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Show of Hands
A Natural History of Sign Language

David F. Armstrong

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Read reviews: Choice, Reference & Research Book News, Journal of Deaf Studies and Deaf Education, The Midwest Book Review.

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From the Journal of Deaf Studies and Deaf Education

Things do not change, we do.
       Henry David Thoreau (1817–1862)
       American naturalist, poet, and philosopher.
Many in the field of Deaf Education have learned about sign language from a historical angle that delves into the origins and chronology of sign language. And many already have knowledge about the contributions of Noam Chomsky, Thomas Hopkins Gallaudet, and Abbé de l’Epée to linguistics and sign language. But how many have sifted through the history and intrinsic value and strength of sign language through an anthropological lens? David. F Armstrong excavates this unique and compelling view for readers from an expert perspective.

In the first chapter, Armstrong unearths the history of the human hands and how hands are related to other senses, such as sight and touch. Armstrong delves into the ever-present controversy of the validity and grammatical complexities present in sign language.

In the second chapter, Armstrong demonstrates his anthropological prowess by digging into the history of sign language in various time periods and cultures. Armstrong also documents the history of sign language as a highly complex language and as a conduit of ideas and interaction with others from basic interactions to highly complex, academic tasks.

Chapter 3 takes readers on a tour, providing information about signing Deaf communities from vast geographic locations ranging from Martha’s Vineyard, Bali, and Nicaragua. Armstrong also discusses the history of indigenous signs from early explorers such as Coronado and Cabeza de Vaca to the aboriginal peoples in Australia. Armstrong concludes this chapter with the characteristics of the evolution of sign language over time.

Chapter 4 includes a recounting of the contributions of William C. Stokoe to sign language and linguistics. A large portion of this chapter is also devoted to an exhumation of the history of research with primates and how conclusions based on research have helped us to understand the change across time in human language.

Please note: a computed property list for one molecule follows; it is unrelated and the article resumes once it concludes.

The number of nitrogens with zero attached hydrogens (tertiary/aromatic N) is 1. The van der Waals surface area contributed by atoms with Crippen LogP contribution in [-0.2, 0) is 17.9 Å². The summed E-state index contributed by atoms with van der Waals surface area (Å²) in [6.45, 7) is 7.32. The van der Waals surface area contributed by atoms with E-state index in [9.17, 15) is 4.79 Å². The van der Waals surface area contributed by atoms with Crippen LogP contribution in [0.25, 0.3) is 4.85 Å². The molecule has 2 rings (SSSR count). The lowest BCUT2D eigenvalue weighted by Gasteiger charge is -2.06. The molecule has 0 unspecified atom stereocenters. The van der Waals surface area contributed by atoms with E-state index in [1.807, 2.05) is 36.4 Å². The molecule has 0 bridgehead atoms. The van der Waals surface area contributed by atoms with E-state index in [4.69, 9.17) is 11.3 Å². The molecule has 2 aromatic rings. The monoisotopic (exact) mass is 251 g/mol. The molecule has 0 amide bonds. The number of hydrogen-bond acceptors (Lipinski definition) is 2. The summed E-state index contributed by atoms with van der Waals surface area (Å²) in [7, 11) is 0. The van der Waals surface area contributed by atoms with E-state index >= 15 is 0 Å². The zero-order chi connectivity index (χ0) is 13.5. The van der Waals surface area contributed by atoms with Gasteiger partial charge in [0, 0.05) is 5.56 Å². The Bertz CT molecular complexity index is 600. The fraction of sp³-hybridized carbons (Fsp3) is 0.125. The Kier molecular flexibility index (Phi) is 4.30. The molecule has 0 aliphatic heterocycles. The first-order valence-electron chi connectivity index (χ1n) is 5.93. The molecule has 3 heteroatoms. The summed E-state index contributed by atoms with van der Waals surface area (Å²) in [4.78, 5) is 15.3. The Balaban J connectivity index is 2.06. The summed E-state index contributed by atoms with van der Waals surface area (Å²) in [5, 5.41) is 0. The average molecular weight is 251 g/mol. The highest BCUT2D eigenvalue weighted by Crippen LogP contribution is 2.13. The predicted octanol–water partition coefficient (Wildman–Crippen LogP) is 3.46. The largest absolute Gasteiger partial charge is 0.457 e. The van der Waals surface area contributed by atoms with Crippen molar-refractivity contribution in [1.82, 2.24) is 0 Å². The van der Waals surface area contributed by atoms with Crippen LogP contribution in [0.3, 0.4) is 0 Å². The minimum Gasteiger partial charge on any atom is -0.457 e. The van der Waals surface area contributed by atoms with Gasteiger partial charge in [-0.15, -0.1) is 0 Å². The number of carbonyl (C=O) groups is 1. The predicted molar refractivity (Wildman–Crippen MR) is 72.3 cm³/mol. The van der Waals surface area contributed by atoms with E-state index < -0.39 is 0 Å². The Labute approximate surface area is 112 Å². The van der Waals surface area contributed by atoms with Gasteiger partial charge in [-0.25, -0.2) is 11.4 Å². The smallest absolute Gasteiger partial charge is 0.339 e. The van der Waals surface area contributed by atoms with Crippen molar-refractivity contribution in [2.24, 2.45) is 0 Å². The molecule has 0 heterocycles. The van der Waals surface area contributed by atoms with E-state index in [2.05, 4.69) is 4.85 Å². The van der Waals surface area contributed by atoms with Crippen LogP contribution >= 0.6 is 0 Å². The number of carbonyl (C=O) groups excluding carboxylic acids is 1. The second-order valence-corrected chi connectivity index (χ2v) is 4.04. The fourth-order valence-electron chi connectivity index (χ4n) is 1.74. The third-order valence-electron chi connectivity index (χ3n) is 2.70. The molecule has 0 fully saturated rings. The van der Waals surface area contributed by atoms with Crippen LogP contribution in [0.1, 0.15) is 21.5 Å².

Chapter 5 exposes technological advances and culture, but focuses on the topic of how the ideology of “Deaf gain” serves to counteract the extinction of sign language. Armstrong writes “ . . . Deaf gain represents the experiences of signing deaf communities collected and stored over many generations and coded for future extraction in sign languages” (p. 95). With the power of Deaf gain, Armstrong suggests no matter the threats posed to Deaf signing people in terms of their language, sign language has enduring qualities to ensure the viability and sustenance of sign language for millenniums to come.

Armstrong skillfully illustrates international history and diverse cultures throughout the book, using artifacts such as artwork, pictures, and illustrations related to the evolution of sign language to bring alive the past with fascinating visual detail. This book would be a valuable supplement to the library of Deaf Studies faculty and students and for sign language interpreters. However, Armstrong’s unique and insightful book would also be a worthy addition to any individual’s bookshelf because it is not simply another book describing the history of sign language.

David F. Armstrong is an anthropologist and former Executive Director and Budget Director, Gallaudet University, Washington, DC.

Print Edition

ISBN 978-1-56368-488-3, 5½ x 8½ paperback, 126 pages, photograph, figures



ISBN 978-1-56368-487-6


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